Liberty County EMS reaches tentative deal with County to keep up peak ambulance service

A financial crisis caused by the coronavirus pandemic forced the temporary shutdown of one of three ambulances serving the unincorporated areas of Liberty County on Tuesday. For about four hours on Tuesday, the ambulance was parked and the crews who worked on it were laid off. By Tuesday afternoon, Liberty County EMS had negotiated additional funding from Liberty County to keep the ambulance operational, and the crews were hired back.

“The coronavirus has hit us pretty hard. With more people working out of their homes, our overall dollars have dropped by about 25-30 percent. We got into a losing money position, so we had to cut expenses,” said Liberty County EMS Director Mike Koen. “When we did that, we immediately heard from County Judge Jay Knight and a couple of commissioners who were concerned.”

A meeting was quickly arranged with Koen, Knight, Pct. 4 Commissioner Leon Wilson, Liberty County Fire Marshal Bill Hergemueller and County Attorney Matthew Poston where they discussed the potential problem areas of coverage by Liberty County EMS’s fleet configuration and came up with possible methods to short up the coverage immediately. The discussions included additional payments to Liberty County EMS.

“It still has to be approved by Liberty County Commissioners Court first,” said Mike Koen, “but this will allow us to keep all three ambulances running with two-man crews 24 hours per day, seven days a week.”

The terms and conditions of any contract modifications between Liberty County and Liberty County EMS will be considered at the Sept. 8 regular meeting of commissioners court.

The existing contract pays Liberty County EMS an estimated $500,000 per year, which doesn’t even cover the annual cost of one ambulance. However, Koen said that with insurance, self-pay, Medicare and Medicaid payments, and the increased payment being proposed from the County, the ambulance service will be able to pay employees and expenses, and meet its obligations.

“Our payroll alone for one ambulance crew, plus additional overtime, is $520,000 a year,” Koen said.

Liberty County EMS covers the entire county with the exception of the cities of Liberty, Dayton and Cleveland. Last year, the ambulance call volume was 4,015 calls. Currently, one of three ambulances is stationed in Daisetta and the other two are housed at the HWY 321 fire station. Koen said he is looking for a place to put an ambulance in Tarkington.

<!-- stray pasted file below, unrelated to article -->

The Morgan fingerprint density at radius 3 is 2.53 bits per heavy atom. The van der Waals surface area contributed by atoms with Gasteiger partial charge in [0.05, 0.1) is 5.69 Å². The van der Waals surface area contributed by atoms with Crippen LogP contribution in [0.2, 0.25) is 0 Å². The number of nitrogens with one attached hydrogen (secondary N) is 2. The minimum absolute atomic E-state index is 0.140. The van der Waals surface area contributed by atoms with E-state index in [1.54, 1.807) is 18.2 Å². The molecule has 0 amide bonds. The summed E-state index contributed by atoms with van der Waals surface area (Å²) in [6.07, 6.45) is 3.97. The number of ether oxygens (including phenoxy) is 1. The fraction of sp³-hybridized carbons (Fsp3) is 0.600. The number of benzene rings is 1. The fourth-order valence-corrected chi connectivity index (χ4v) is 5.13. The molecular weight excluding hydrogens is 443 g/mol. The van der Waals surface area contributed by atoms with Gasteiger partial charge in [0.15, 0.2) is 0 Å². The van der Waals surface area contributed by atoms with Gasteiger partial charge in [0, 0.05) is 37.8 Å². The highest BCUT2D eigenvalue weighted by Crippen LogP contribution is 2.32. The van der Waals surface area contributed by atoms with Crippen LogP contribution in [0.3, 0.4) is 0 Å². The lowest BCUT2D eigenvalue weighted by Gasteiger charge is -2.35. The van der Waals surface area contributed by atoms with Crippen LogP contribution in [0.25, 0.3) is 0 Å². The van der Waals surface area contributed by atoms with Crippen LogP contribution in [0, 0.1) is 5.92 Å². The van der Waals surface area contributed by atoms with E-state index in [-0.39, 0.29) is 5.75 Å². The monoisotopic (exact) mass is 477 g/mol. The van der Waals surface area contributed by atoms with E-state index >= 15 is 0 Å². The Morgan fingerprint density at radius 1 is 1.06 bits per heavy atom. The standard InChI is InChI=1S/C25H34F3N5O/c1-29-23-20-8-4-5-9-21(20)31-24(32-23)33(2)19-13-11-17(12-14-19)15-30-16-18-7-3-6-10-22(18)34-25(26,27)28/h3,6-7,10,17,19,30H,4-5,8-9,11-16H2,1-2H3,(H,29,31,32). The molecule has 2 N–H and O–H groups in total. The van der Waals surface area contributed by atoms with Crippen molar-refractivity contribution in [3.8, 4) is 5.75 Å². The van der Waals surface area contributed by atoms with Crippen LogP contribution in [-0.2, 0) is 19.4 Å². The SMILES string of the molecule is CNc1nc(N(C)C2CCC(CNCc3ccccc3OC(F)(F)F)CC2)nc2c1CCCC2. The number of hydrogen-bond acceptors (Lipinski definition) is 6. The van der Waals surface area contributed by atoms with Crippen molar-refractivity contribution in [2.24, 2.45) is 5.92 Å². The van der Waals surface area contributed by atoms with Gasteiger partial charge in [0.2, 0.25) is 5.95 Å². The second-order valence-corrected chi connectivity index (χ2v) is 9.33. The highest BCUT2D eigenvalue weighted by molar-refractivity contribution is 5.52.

“There is a lot of activity in that area, so we need an ambulance in Tarkington,” he said.

Liberty County EMS also offers a LifeCare program in which county residents can ensure that they will pay no more than $75 per year for ambulance service despite the number of times they might use the service.

“If you are transported by an ambulance, the most you are going to pay annually is $75 for the program enrollment,” Koen said.

The LifeCare program is open to anyone with private insurance, self-pay and Medicare. Medicaid customers do not qualify. The membership comes with identification cards that members keep in their wallets or purses. For more information, call 936-536-3080.

Previous articleEntergy Texas continues work to restore customers following Hurricane Laura
Next articlePrayer march planned for Sept. 26 in Liberty
Before creating Bluebonnet News in 2018, Vanesa Brashier was a community editor for the Houston Chronicle/Houston Community Newspapers. During part of her 12 years at the newspapers, she was assigned as the digital editor and managing editor for the Humble Observer, Kingwood Observer, East Montgomery County Observer and the Lake Houston Observer, and the editor of the Dayton News, Cleveland Advocate and Eastex Advocate. Over the years, she has earned more than two dozen writing awards, including Journalist of the Year.


Leave a Reply

This site uses Akismet to reduce spam. Learn how your comment data is processed.